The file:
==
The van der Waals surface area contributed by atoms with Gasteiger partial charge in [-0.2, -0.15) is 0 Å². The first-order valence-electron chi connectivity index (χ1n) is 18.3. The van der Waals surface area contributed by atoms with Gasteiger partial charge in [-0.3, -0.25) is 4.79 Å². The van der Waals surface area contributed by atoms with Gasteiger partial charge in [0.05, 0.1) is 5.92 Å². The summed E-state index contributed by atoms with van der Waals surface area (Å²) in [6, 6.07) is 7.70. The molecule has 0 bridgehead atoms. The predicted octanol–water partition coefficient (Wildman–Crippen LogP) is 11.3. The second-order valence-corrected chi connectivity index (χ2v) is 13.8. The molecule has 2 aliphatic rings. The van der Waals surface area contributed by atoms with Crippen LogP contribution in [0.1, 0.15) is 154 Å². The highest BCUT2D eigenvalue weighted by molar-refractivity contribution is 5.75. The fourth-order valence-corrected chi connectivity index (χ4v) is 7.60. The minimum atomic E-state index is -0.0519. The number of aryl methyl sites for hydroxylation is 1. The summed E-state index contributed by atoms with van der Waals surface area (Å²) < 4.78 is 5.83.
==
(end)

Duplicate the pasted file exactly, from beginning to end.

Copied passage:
The van der Waals surface area contributed by atoms with Gasteiger partial charge in [-0.2, -0.15) is 0 Å². The first-order valence-electron chi connectivity index (χ1n) is 18.3. The van der Waals surface area contributed by atoms with Gasteiger partial charge in [-0.3, -0.25) is 4.79 Å². The van der Waals surface area contributed by atoms with Gasteiger partial charge in [0.05, 0.1) is 5.92 Å². The summed E-state index contributed by atoms with van der Waals surface area (Å²) in [6, 6.07) is 7.70. The molecule has 0 bridgehead atoms. The predicted octanol–water partition coefficient (Wildman–Crippen LogP) is 11.3. The second-order valence-corrected chi connectivity index (χ2v) is 13.8. The molecule has 2 aliphatic rings. The van der Waals surface area contributed by atoms with Crippen LogP contribution in [0.1, 0.15) is 154 Å². The highest BCUT2D eigenvalue weighted by molar-refractivity contribution is 5.75. The fourth-order valence-corrected chi connectivity index (χ4v) is 7.60. The minimum atomic E-state index is -0.0519. The number of aryl methyl sites for hydroxylation is 1. The summed E-state index contributed by atoms with van der Waals surface area (Å²) < 4.78 is 5.83.